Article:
26 Soc.sec.rep.ser. 292, Unempl.ins.rep. Cch 14850alaurene Baker on Behalf of Melinda Baker, Hosie Baker, Jr.plaintiffs-appellants, v. Louis Sullivan, Secretary of Health and Human Services,defendant-appellee, 880 F.2d 319 (11th Cir. 1989)

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U.S. Court of Appeals for the Eleventh Circuit - 880 F.2d 319 (11th Cir. 1989) Aug. 10, 1989

Lester C. Wisotsky, Orlando, Fla., for plaintiffs-appellants.

Walter J. Postula, Asst. U.S. Atty., Orlando, Fla., Stanley Ericsson, Dept. of Health & Human Services, Baltimore, Md., for defendant-appellee.

Appeal from the United States District Court for the Middle District of Florida.

Before RONEY, Chief Judge, COX, Circuit Judge, and MORGAN, Senior Circuit Judge.

RONEY, Chief Judge:

This is an appeal of a final decision of the Secretary denying children's benefits under the Social Security Act. 42 U.S.C.A. Sec. 416(h) (2) (A). We affirm the denial of benefits concerning the 1979 application. We reverse the district court's determination concerning benefits granted in 1985, however, on the ground that the Secretary improperly reopened a prior award of benefits.

The facts are a bit unusual. In 1979, Laurene Baker applied for children's insurance benefits claiming Elton Lowery as the insured father of her two children, Melinda Baker, age 11, and Hosie Baker, Jr., age 9. The claim was made under Title II of the Act which provides benefits for a child of a person who is entitled to old-age insurance benefits. Lowery was entitled to old-age benefits. The birth records of the children, however, showed their father to be Hosie Baker, Laurene Baker's husband.

The Administrative Law Judge found insufficient evidence to overcome the state law presumption of the legitimacy of a child born in wedlock, and denied the claims, holding that neither claimant is a "child" of Lowery. The Appeals Council denied review.

In 1982, plaintiff filed suit in federal district court for review of the denial of the 1979 application. Before the case had been decided, the district court remanded the case to the Secretary on plaintiff's motions, because of three events that had occurred subsequent to the filing of her complaint: (1) in December 1984, a Florida state court entered a judgment of paternity adjudicating Lowery the natural father of each claimant; (2) in January 1985, plaintiff filed a second application to the Secretary for children's insurance benefits; and (3) the Secretary in March 1985, approved the 1985 application and awarded benefits from December 1984 onward. The district court thought that the Secretary should resolve the inconsistency in the factual determination that the claimants are Lowery's natural children from December 1984, but not from December 1979 to November 1984, and remanded for that purpose.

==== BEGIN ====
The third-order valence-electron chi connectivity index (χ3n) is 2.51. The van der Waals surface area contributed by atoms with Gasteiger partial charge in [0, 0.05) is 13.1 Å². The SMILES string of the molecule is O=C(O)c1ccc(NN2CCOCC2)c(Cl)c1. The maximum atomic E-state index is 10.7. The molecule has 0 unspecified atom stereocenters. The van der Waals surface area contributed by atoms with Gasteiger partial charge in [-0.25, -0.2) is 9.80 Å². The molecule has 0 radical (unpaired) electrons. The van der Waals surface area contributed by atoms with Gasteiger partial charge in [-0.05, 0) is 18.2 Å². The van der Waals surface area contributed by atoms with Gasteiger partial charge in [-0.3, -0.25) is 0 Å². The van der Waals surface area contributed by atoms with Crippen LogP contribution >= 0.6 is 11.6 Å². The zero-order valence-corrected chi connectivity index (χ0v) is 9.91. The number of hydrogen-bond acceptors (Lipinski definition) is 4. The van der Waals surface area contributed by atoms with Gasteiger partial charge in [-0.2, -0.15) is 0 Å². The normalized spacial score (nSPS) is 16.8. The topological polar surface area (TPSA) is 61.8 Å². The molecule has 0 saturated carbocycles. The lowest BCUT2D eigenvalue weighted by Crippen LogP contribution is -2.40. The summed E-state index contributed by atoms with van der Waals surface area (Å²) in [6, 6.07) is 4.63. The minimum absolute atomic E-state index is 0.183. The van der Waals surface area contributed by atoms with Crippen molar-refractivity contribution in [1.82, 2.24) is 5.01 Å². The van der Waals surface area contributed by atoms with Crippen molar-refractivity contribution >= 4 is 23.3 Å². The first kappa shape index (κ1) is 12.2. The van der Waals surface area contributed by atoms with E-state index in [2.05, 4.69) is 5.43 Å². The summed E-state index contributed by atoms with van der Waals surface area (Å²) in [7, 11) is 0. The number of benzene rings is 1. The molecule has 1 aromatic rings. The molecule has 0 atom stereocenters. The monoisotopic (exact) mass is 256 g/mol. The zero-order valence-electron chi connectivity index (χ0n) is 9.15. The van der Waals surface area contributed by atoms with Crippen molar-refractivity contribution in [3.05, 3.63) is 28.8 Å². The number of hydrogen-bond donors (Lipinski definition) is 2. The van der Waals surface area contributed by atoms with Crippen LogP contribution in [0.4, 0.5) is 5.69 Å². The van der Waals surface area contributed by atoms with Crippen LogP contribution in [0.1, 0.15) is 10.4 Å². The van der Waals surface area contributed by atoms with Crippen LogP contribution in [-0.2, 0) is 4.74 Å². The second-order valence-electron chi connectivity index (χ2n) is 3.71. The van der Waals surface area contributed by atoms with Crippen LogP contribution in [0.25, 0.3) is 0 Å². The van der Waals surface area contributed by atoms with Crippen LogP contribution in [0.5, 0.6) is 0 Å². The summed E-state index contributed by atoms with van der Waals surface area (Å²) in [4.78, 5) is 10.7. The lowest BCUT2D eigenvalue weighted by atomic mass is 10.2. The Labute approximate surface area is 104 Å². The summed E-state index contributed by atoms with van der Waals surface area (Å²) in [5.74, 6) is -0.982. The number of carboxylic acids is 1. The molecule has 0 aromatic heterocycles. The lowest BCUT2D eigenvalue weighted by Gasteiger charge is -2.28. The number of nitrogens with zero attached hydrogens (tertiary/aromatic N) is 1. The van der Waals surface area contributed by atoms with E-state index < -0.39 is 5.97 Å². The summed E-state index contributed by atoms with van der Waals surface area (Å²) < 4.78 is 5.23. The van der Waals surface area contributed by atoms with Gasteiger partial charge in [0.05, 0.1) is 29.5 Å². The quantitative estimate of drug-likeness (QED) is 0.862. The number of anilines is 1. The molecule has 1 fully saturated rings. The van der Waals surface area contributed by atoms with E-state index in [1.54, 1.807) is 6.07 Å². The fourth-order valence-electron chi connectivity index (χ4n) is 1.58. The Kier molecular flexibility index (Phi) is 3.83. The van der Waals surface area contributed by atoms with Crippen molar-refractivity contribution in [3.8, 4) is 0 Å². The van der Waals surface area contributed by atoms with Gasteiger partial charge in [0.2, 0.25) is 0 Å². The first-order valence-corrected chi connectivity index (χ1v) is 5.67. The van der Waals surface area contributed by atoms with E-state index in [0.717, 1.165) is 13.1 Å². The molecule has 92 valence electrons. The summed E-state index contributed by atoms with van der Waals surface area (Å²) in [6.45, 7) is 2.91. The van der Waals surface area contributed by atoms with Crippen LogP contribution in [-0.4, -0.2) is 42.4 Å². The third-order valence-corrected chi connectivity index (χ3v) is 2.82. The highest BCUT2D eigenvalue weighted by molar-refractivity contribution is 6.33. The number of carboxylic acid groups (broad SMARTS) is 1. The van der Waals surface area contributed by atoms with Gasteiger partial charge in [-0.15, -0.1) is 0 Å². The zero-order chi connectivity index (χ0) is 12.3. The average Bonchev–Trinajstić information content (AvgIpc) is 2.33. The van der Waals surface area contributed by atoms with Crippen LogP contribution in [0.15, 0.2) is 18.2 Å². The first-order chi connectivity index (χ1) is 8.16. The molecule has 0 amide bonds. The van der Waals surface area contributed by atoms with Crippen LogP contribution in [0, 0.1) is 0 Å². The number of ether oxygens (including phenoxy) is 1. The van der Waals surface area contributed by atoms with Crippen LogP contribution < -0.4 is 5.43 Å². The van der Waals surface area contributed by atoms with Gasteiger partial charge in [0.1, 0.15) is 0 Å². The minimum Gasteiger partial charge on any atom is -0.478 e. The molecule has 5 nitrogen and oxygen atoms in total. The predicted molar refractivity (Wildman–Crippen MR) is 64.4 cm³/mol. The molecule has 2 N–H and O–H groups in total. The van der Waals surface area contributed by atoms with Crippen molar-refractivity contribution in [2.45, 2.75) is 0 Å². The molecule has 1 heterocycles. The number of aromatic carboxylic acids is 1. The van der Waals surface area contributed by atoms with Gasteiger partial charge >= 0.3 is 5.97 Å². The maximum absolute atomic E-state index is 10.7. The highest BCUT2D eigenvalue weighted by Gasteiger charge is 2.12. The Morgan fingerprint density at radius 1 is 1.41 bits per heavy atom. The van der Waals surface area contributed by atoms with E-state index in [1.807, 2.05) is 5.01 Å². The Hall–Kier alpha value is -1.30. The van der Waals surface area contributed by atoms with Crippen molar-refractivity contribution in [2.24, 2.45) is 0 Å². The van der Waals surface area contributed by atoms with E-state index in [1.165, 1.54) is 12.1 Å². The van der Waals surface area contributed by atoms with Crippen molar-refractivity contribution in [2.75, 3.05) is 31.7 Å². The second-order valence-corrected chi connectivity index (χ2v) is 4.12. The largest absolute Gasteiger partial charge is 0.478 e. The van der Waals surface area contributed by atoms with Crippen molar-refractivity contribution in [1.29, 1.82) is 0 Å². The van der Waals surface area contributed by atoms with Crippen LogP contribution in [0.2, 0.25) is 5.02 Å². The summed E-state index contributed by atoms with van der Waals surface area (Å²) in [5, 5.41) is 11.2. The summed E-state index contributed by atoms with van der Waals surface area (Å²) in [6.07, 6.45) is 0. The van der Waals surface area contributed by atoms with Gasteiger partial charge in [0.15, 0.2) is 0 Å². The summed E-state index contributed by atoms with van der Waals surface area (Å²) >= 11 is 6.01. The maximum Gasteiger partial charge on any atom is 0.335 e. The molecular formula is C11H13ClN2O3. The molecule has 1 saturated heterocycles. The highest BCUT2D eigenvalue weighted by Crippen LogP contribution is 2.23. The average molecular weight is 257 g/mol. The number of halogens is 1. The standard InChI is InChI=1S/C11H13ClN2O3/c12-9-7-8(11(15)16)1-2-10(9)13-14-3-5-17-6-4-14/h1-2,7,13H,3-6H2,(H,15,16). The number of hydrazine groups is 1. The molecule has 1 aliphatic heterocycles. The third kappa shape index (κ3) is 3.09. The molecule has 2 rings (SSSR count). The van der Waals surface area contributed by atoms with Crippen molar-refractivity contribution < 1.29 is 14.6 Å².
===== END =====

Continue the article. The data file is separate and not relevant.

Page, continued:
The Appeals Council resolved this inconsistency by withdrawing the award made in 1985. In April 1987, it held that: (1) the component of SSA that issued the "initial determination" in the January 1985 application did not have jurisdiction over the case; (2) the Appeals Council retains jurisdiction over the entire period at issue; (3) the state court judgment is neither consistent with state law nor is binding on the Secretary; and (4) the claimants are not Lowery's children and are not entitled to benefits on his record on either the 1979 or 1985 applications.

The difficulty with this decision is that it resulted in reopening the 1985 award of benefits without following proper procedure as required by the law of this Circuit in Kennedy v. Bowen, 814 F.2d 1523 (11th Cir. 1987). Kennedy was a case involving two claims for disability. The decision of the Secretary on the first application denied benefits. Kennedy reapplied filing a second application for benefits which was approved by the ALJ. He appealed the date of onset of disability only, and the Appeals Council sua sponte revisited the issue of disability and remanded to a new ALJ, who then issued a decision denying all benefits. Kennedy then filed an action in federal district court claiming a due process violation. On appeal, the Eleventh Circuit held that absent notice (required by 20 C.F.R. Sec. 404.973) to the claimant of the Appeals Council's intent to re-examine issues not challenged by the claimant, that it was precluded from sua sponte expanding the scope of review and upsetting the decision in favor of the claimant. The notice must set forth "the reasons for review and the issues to be considered." Kennedy v. Bowen, 814 F.2d at 1527.